Going through a divorce is often a difficult time emotionally, and selling the house, is, at a minimum, a discussion point. Many people report nothing feels stable during a divorce. Especially when divorce is an unexpected event, it leaves people looking for stability. Often, this takes the form of the family home. But is keeping the house really the best decision? Below are several things to consider when deciding whether selling the house is best for you.
Selling the House: Why Do You Want to Keep the House?
As stated above, home represents stability at a time where everything else feels up in the air. Also, your home has history for you and your family. Perhaps your children grew up in that home. Certainly, your home is where you spent happy days.
Notice, these reasons for keeping your home all relate to the past. Stability is appealing, but is the house truly what provides stability? Make a list of all the reasons you want to keep the house. Consider, is there some other way to achieve the same feeling. For example, perhaps your house is set back from the street, making it feel private and safe. However, living in a gated community or a secured access condominium would provide the same sense of privacy and safety. Evaluating what you look for and other ways to meet those needs results in careful consideration of maintaining ownership of the home.
Selling the House: How Long Will You Live in the House?
If you keep the house, consider how long you will keep the house. If you plan to keep the house indefinitely, that may be reason enough to keep it. Ongoing appreciation justifies the expense of refinancing the home.
However, if you live in the home a few years until the children are grown and gone, consider the cost of keeping the home. Your spouse expects you to refinance taking his or her name off the mortgage, a significant expense. Those expenses may exceed the increase in value over the short term you will be in the house. Of course, you have to balance this against what is in your children’s best interests. They may find security in the home as well.
Selling the House: Consider Owning the House Jointly With Your Ex-Spouse
If the plan is to maintain the home for the children for a short time, perhaps continuing to own the home with your ex-spouse is the solution. This avoids the cost of refinancing and will split costs of selling the home.
Be advised, this results in an ongoing relationship with your ex-spouse. You will not be making a complete fresh start until you sell the house and find your own place to live.
Consider the emotional cost. Does every room of your house remind you of the divorce? In addition, will you be able to begin a new relationship in that house?
Selling the House: Can You Afford Your Home After the Divorce?
You mortgage payment may increase after refinancing to pay-off your ex-spouse. Do not forget about costs of home upkeep. Will the roof need to be replaced? How old are the appliances? Home ownership brings unexpected, unscheduled expenses. These expenses are significant. Further, the costs may not be recouped when you sell the home. For example, if you spend $15,000 on a new roof, this will not automatically add $15,000 to the value of your home. Buyers expect a home to have a roof that does not leak. The same applies with many appliances, such as a water heater and washer / dryer.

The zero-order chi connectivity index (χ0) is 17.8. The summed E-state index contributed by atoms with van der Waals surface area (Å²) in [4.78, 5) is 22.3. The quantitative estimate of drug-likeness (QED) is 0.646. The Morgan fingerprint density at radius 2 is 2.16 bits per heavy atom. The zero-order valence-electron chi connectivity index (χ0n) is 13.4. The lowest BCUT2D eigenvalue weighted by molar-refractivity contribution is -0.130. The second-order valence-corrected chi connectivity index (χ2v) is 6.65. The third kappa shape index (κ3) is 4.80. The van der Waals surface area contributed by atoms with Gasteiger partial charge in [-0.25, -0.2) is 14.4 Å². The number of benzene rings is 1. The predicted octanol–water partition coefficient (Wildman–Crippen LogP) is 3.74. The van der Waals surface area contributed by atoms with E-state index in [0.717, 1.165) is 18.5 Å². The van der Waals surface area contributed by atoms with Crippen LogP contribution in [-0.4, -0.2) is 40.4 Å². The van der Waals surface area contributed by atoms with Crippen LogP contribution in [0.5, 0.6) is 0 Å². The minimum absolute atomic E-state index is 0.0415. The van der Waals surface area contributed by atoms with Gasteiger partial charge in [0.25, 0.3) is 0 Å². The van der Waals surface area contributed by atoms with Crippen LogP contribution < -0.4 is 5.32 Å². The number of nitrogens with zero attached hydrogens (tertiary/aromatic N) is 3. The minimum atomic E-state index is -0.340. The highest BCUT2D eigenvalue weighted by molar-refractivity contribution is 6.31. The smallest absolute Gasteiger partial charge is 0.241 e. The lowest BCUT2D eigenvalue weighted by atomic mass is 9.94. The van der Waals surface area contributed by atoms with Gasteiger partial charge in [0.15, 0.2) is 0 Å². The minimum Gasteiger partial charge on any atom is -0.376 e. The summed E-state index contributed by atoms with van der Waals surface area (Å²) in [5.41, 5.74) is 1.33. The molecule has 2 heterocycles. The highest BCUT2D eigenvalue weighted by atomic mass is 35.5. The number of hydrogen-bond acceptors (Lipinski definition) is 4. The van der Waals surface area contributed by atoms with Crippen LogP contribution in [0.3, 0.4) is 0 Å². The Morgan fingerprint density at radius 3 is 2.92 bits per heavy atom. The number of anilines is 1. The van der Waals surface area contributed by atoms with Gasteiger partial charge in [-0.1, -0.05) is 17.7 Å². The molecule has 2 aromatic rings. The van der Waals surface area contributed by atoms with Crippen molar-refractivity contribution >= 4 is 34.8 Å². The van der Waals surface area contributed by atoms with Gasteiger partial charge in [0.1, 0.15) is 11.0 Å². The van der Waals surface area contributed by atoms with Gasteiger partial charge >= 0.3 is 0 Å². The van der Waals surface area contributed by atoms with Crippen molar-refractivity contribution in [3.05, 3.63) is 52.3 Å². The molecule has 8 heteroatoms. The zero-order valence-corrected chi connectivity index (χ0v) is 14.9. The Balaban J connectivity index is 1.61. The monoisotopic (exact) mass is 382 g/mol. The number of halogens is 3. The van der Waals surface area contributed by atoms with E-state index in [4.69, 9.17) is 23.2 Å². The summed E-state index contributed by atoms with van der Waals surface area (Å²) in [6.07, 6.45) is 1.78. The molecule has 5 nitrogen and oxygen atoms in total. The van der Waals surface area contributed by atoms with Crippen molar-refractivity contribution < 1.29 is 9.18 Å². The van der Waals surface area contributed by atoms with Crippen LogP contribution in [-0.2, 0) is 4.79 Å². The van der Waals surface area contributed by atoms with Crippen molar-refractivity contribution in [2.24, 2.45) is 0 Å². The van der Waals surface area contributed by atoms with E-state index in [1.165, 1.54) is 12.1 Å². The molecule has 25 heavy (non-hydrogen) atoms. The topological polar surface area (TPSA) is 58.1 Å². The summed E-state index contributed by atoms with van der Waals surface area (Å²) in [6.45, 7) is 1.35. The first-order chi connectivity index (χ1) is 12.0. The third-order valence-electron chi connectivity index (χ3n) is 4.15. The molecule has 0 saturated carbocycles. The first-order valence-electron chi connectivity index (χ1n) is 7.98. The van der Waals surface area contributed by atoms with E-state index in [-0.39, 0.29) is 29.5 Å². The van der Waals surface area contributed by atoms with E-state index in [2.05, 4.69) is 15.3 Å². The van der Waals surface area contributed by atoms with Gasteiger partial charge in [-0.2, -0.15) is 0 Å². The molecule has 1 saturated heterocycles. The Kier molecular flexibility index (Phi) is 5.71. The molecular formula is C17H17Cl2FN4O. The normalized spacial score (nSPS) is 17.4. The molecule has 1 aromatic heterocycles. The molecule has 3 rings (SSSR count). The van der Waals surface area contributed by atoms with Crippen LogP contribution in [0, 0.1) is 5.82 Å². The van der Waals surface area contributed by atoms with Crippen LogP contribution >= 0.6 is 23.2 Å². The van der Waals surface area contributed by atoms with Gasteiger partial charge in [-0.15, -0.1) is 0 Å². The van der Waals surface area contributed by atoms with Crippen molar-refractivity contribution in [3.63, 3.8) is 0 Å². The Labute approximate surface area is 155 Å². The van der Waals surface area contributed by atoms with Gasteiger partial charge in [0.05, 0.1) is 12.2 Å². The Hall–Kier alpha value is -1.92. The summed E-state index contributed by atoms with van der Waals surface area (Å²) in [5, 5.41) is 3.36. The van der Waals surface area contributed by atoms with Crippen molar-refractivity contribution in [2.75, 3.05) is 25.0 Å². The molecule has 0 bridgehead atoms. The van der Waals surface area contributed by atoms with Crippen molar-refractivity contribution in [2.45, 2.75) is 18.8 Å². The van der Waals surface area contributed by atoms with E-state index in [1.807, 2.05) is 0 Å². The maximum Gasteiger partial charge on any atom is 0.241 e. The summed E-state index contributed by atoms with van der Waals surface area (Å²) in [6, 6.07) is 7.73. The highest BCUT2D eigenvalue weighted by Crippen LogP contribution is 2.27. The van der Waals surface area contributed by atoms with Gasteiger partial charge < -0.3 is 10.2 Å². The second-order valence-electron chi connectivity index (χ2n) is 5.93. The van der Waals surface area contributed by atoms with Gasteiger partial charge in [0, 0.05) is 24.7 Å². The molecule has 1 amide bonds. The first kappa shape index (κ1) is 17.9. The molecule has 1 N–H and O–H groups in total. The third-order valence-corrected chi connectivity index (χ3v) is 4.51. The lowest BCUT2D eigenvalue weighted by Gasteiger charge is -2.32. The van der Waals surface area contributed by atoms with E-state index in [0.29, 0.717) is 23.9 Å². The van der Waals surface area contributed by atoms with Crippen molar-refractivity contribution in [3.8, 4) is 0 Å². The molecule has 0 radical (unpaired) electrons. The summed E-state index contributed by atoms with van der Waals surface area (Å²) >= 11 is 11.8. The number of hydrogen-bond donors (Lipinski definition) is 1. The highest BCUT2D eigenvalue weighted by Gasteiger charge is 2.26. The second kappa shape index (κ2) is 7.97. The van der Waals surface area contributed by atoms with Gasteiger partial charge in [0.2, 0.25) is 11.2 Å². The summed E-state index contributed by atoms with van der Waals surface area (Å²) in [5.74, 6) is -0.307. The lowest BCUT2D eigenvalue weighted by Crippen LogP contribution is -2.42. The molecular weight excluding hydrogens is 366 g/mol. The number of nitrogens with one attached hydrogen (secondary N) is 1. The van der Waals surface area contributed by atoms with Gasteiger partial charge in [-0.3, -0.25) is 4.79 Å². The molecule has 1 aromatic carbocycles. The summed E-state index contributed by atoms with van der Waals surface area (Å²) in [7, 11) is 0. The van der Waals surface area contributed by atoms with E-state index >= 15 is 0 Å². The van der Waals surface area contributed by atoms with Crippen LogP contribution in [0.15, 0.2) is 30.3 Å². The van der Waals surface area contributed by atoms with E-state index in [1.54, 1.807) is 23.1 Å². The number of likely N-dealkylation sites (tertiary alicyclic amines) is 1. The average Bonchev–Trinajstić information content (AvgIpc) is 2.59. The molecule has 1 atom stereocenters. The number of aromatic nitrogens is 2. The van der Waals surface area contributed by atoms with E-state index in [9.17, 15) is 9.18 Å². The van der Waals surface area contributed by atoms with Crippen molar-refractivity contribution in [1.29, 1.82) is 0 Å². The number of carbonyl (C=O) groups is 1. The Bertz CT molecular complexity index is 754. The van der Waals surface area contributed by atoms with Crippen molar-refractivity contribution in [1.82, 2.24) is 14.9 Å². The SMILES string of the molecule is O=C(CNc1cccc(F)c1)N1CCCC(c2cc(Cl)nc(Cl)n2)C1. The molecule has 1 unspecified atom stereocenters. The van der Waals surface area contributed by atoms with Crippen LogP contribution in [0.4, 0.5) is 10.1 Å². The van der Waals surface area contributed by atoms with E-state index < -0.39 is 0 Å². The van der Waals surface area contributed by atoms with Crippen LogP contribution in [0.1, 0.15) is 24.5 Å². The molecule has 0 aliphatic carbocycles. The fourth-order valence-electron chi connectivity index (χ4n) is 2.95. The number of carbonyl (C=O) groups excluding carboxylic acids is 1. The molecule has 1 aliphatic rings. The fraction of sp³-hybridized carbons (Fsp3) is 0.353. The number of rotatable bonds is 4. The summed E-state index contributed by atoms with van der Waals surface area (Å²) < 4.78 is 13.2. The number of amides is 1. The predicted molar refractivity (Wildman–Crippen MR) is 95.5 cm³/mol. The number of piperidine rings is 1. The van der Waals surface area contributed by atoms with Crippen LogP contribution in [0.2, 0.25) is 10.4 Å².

Selling the House: What Will You Be Sacrificing to Keep the House?
If you agree to take the equity of the home as part of your property settlement, consider what you have to give up. You will be dividing your property between yourself and your soon to be ex-spouse. Can you sacrifice even more to keep the home? For example, it is tempting to sacrifice your retirement benefits because those benefits are not immediate. Consider the time you have to rebuild your retirement. Is keeping the home for a few years worth delaying your retirement? If you need to sell the home in the future anyway, are you simply delaying the inevitable?
Selling the House: What Are Potential Future Tax Consequences?
Make sure to explore any tax consequences to keeping your home. Capital gains taxes and exclusions for the sale of the home are significant. Consequently, a sale while the home is in both names is advantageous – or at least not financially painful in the future.
Selling the House: Your Realtor is Important
If you consider selling your house, work with the right realtor. This is not the time to use your soon to be ex-brother in law for the sale. Inform the realtor of your situation. The appropriate realtor has experience with divorcing couples. Communicating with both parties creates an extra step and requires patience on the part of the realtor. Further, both parties must be onboard with the sale. If one party is dragging his or her feet, selling the house will be difficult. It is easy for the party living in the home to sabotage a potential sale, by leaving a mess or making the home unavailable for showings. Both parties benefit from a quick sale for the best price.
Selling the House: The Decision
Deciding to sell the family home is extremely difficult. It is easy to say it is important to set emotion aside but it is difficult to do. The decision does not need to be made immediately. Take some time and consider your options. Work closely with your attorney. Make the decision that is best for you and your family after careful consideration and discussion with your attorney.
If You are Divorcing
If you are divorcing, whether you keep or sell the house is one of many important decisions before you. Contact the law firm of Fait & DiLima for a consultation. We practice family law exclusively, and are familiar with the many choices you have to make. Let us help you make the decisions that are best for your family. We have offices in Frederick and Rockville to serve you.